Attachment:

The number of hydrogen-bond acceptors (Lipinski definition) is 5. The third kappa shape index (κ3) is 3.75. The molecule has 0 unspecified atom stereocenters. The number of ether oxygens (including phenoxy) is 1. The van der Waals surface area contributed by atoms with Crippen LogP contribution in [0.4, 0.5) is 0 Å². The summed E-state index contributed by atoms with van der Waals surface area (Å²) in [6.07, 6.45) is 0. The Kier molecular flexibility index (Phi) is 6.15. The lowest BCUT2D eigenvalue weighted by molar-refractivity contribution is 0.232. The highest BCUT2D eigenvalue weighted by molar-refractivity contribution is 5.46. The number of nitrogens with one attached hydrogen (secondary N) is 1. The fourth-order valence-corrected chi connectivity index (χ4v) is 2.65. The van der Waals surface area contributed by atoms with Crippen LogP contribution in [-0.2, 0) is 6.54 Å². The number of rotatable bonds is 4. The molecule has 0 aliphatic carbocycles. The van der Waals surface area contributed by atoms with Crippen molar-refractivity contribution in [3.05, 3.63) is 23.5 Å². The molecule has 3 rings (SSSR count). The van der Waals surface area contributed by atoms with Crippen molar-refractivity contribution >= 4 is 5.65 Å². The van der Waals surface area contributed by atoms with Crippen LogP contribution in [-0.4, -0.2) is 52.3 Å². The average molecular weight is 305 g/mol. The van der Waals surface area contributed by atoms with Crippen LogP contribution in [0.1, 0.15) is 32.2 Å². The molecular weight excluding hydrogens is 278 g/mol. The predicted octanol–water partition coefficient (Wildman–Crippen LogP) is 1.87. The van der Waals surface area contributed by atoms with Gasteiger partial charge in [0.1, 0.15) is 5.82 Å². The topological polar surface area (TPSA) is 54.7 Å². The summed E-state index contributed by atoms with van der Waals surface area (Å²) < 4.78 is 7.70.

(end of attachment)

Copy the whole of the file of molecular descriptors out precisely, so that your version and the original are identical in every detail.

The number of hydrogen-bond acceptors (Lipinski definition) is 5. The third kappa shape index (κ3) is 3.75. The molecule has 0 unspecified atom stereocenters. The number of ether oxygens (including phenoxy) is 1. The van der Waals surface area contributed by atoms with Crippen LogP contribution in [0.4, 0.5) is 0 Å². The summed E-state index contributed by atoms with van der Waals surface area (Å²) in [6.07, 6.45) is 0. The Kier molecular flexibility index (Phi) is 6.15. The lowest BCUT2D eigenvalue weighted by molar-refractivity contribution is 0.232. The highest BCUT2D eigenvalue weighted by molar-refractivity contribution is 5.46. The number of nitrogens with one attached hydrogen (secondary N) is 1. The fourth-order valence-corrected chi connectivity index (χ4v) is 2.65. The van der Waals surface area contributed by atoms with Crippen LogP contribution in [-0.2, 0) is 6.54 Å². The number of rotatable bonds is 4. The molecule has 0 aliphatic carbocycles. The van der Waals surface area contributed by atoms with Crippen molar-refractivity contribution in [3.05, 3.63) is 23.5 Å². The molecule has 3 rings (SSSR count). The van der Waals surface area contributed by atoms with Crippen molar-refractivity contribution >= 4 is 5.65 Å². The van der Waals surface area contributed by atoms with Crippen LogP contribution in [-0.4, -0.2) is 52.3 Å². The average molecular weight is 305 g/mol. The van der Waals surface area contributed by atoms with Crippen LogP contribution in [0.1, 0.15) is 32.2 Å². The molecular weight excluding hydrogens is 278 g/mol. The predicted octanol–water partition coefficient (Wildman–Crippen LogP) is 1.87. The van der Waals surface area contributed by atoms with Gasteiger partial charge in [0.1, 0.15) is 5.82 Å². The topological polar surface area (TPSA) is 54.7 Å². The summed E-state index contributed by atoms with van der Waals surface area (Å²) < 4.78 is 7.70.